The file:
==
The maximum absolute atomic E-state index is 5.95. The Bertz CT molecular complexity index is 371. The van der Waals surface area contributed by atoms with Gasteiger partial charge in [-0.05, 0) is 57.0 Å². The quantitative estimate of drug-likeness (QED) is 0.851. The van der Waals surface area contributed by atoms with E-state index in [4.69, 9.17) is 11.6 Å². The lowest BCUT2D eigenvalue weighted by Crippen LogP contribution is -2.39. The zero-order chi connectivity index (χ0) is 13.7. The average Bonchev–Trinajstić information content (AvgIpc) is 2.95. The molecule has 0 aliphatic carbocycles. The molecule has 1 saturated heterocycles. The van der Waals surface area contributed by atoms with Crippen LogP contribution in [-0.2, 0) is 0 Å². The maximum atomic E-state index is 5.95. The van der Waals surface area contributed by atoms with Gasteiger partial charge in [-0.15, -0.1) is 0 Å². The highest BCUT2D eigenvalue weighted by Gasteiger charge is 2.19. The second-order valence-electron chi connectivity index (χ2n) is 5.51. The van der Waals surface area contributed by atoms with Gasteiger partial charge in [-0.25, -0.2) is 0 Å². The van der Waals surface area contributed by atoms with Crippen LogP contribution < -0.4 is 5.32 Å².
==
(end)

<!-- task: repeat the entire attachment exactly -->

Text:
The maximum absolute atomic E-state index is 5.95. The Bertz CT molecular complexity index is 371. The van der Waals surface area contributed by atoms with Gasteiger partial charge in [-0.05, 0) is 57.0 Å². The quantitative estimate of drug-likeness (QED) is 0.851. The van der Waals surface area contributed by atoms with E-state index in [4.69, 9.17) is 11.6 Å². The lowest BCUT2D eigenvalue weighted by Crippen LogP contribution is -2.39. The zero-order chi connectivity index (χ0) is 13.7. The average Bonchev–Trinajstić information content (AvgIpc) is 2.95. The molecule has 0 aliphatic carbocycles. The molecule has 1 saturated heterocycles. The van der Waals surface area contributed by atoms with Crippen LogP contribution in [-0.2, 0) is 0 Å². The maximum atomic E-state index is 5.95. The van der Waals surface area contributed by atoms with Gasteiger partial charge in [-0.15, -0.1) is 0 Å². The highest BCUT2D eigenvalue weighted by Gasteiger charge is 2.19. The second-order valence-electron chi connectivity index (χ2n) is 5.51. The van der Waals surface area contributed by atoms with Gasteiger partial charge in [-0.25, -0.2) is 0 Å². The van der Waals surface area contributed by atoms with Crippen LogP contribution < -0.4 is 5.32 Å².